To Roosevelt, by Rubén Darío

Reply Thu 10 Apr, 2003 05:38 pm
Theodore Roosevelt was the individual who most represented the US incursions into Latin America that outraged even nonpolitical poets such as Rubén Darío (Nicaragua, 1867-1916). Latin Americans had admired the energy, wealth, and democracy of the United States, but now they feared the bullying of their northern neighbor. President Roosevelt supported a 1903 revolution in Panama that resulted in the annexation by the U.S. of territory for the Panama Canal, and in 1904 proclaimed a coorollary to the Monroe Doctrine which justified the use of the U.S. military to "police" Latin America.

To Roosevelt

It is with the voice of the Bible, or the verse of Walt Whitman,
that I should come to you, Hunter,
primitive and modern, simple and complicated,
with something of Washington and more of Nimrod.

You are the United States,
you are the future invader
of the naive America that has Indian blood,
that still prays to Jesus Christ and still speaks Spanish.

You are the proud and strong exemplar of your race;
you are cultured, you are skillful; you oppose Tolstoy.
And breaking horses, or murdering tigers,
you are an Alexander-Nebuchadnezzar.
(You are a professor of Energy
as today's madmen say.)

You think that life is fire,
that progress is eruption,
that wherever you shoot
you hit the future.


The United States is potent and great.
When you shake there is a deep tremblor
that passes through the enormous vertebrae of the Andes.
If you clamor, it is heard like the roaring of a lion.
Hugo already said it to Grant: The stars are yours.
(The Argentine sun, ascending, barely shines,
and the Chilean star rises...) You are rich.
You join the cult of Hercules to the cult of Mammon,
and illuminating the road of easy conquest,
Liberty raises its torch in New York.

But our America, that has had poets
since the ancient times of Netzahualcoyotl,
that has walked in the footprints of great Bacchus
who learned Pan's alphabet at once;
that consulted the stars, that knew Atlantis
whose resounding name comes to us from Plato,
that since the remote times of its life
has lived on light, on fire, on perfume, on love,
America of the great Montezuma, of the Inca,
the fragrant America of Christopher Columbus,
Catholic America, Spanish America,
the America in which noble Cuahtemoc said:
"I'm not in a bed of roses"; that America
that trembles in hurricanes and lives on love,
it lives, you men of Saxon eyes and barbarous soul.
And it dreams. And it loves, and it vibrates, and it is the daughter of the Sun.
Be careful. Viva Spanish America!
There are a thousand cubs loosed from the Spanish lion.
Roosevelt, one would have to be, through God himself,
the-fearful Rifleman and strong Hunter,
to manage to grab us in your iron claws.

Translated by Bonnie Frederick
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Reply Sat 12 Apr, 2003 09:05 pm
The tasty morsel ...
There are many people/countries throughout the world who see the tasty morsel held out to them by "the iron claws." Thinking they have but to reach for it and it's theirs without cost, the harsh reality of the price to be paid often comes too late.[/color]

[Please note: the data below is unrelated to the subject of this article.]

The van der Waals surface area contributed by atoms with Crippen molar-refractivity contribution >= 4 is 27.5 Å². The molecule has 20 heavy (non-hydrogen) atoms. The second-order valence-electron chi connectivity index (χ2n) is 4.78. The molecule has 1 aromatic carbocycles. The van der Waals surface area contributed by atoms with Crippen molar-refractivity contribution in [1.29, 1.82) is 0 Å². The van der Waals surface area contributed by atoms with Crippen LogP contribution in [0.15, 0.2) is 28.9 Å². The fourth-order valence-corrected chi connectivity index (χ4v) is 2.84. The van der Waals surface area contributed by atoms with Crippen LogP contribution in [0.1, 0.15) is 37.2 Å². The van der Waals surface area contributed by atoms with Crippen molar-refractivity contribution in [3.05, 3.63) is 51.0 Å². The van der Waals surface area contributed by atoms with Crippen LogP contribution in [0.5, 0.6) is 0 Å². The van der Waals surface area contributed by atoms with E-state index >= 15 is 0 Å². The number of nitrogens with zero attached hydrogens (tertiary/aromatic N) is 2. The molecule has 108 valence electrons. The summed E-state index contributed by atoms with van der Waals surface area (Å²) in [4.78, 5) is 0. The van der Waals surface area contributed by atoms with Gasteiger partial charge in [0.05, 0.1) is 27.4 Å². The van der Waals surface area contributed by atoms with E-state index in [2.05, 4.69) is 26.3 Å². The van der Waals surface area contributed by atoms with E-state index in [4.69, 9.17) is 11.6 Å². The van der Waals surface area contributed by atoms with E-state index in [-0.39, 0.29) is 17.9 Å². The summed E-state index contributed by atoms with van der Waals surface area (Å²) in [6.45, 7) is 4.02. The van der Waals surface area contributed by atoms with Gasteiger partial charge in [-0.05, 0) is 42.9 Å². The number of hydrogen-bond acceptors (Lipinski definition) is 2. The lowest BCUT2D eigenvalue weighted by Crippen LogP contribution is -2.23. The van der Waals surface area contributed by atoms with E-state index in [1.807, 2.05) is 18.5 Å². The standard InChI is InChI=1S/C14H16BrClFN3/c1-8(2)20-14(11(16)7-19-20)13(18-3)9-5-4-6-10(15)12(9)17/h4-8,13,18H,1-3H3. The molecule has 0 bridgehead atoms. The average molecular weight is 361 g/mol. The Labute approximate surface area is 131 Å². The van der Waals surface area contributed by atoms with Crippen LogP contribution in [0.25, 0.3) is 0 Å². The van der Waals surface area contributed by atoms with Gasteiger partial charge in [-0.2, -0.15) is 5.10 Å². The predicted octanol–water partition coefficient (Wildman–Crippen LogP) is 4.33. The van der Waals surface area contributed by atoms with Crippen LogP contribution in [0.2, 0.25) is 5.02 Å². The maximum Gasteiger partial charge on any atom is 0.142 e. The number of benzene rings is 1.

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Reply Sat 12 Apr, 2003 10:43 pm
Lovely poem, Fbaezer. wish I spoks Spanish...
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Reply Sun 13 Apr, 2003 09:18 pm
Thanks for your replies.
Darío is considered one of the greatest Latin American poets of the XX Century.
A romantic, he reflects a political ideology that was popular in the subcontinent in the first half of the century. "They have the power, we have the centuries-old culture". A type of regionalism that has done us more harm than good.
Plus I also find a right-wing "Gott ist mit Uns" flavor.
Yet, as poetry, it's beautiful.
Who were the "cubs loosed from the Spanish lion"? The first one that comes to mind is Ché Guevara. But, next to that figure we have some farsical ones, like Eva Perón, Alán García or Hugo Chavez.

While I disagree with the political content of the poem, from what it implicitly proposes for Latin America, there are some lines I find extremely accurate for today:

You think that life is fire,
that progress is eruption,
that wherever you shoot
you hit the future.


...You are rich.
You join the cult of Hercules to the cult of Mammon,
and illuminating the road of easy conquest,
Liberty raises its torch in New York...
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Reply Mon 14 Apr, 2003 09:16 pm
A Google search brought up a number of sites for this poem. Looking at just two of them, there was immediate notice that there is a missing last line here:

And, although you count on everything, you lack one thing: God!

Translated by Bonnie Frederick


This line does add another dimension to the poem. Actually, I was looking for interpretations of the various phrases. In my opinion, there is much more than meets the eye as far as Dario's word usage and meanings. HEAVY! And more than I have time to delve into at the moment. Very thought provoking! Thank you for posting it!!!
[/color] Smile
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